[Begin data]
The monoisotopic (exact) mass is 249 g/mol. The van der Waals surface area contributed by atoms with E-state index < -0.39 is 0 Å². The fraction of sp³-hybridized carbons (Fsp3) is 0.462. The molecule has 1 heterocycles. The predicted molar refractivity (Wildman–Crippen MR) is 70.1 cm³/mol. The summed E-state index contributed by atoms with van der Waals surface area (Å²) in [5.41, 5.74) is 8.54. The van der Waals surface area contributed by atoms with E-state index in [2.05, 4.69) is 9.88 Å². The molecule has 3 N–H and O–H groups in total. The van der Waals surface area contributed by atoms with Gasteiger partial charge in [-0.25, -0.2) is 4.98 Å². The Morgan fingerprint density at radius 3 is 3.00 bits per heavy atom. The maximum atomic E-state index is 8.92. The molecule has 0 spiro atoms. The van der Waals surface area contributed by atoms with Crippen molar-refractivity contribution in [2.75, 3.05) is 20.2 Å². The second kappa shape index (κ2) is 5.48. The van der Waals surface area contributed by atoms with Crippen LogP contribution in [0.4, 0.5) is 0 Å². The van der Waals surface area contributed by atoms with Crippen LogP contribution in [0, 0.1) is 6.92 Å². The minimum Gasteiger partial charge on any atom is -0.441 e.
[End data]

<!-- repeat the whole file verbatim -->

The monoisotopic (exact) mass is 249 g/mol. The van der Waals surface area contributed by atoms with E-state index < -0.39 is 0 Å². The fraction of sp³-hybridized carbons (Fsp3) is 0.462. The molecule has 1 heterocycles. The predicted molar refractivity (Wildman–Crippen MR) is 70.1 cm³/mol. The summed E-state index contributed by atoms with van der Waals surface area (Å²) in [5.41, 5.74) is 8.54. The van der Waals surface area contributed by atoms with E-state index in [2.05, 4.69) is 9.88 Å². The molecule has 3 N–H and O–H groups in total. The van der Waals surface area contributed by atoms with Gasteiger partial charge in [-0.25, -0.2) is 4.98 Å². The Morgan fingerprint density at radius 3 is 3.00 bits per heavy atom. The maximum atomic E-state index is 8.92. The molecule has 0 spiro atoms. The van der Waals surface area contributed by atoms with Crippen molar-refractivity contribution in [2.75, 3.05) is 20.2 Å². The second kappa shape index (κ2) is 5.48. The van der Waals surface area contributed by atoms with Crippen LogP contribution in [0.4, 0.5) is 0 Å². The van der Waals surface area contributed by atoms with Crippen LogP contribution in [0, 0.1) is 6.92 Å². The minimum Gasteiger partial charge on any atom is -0.441 e.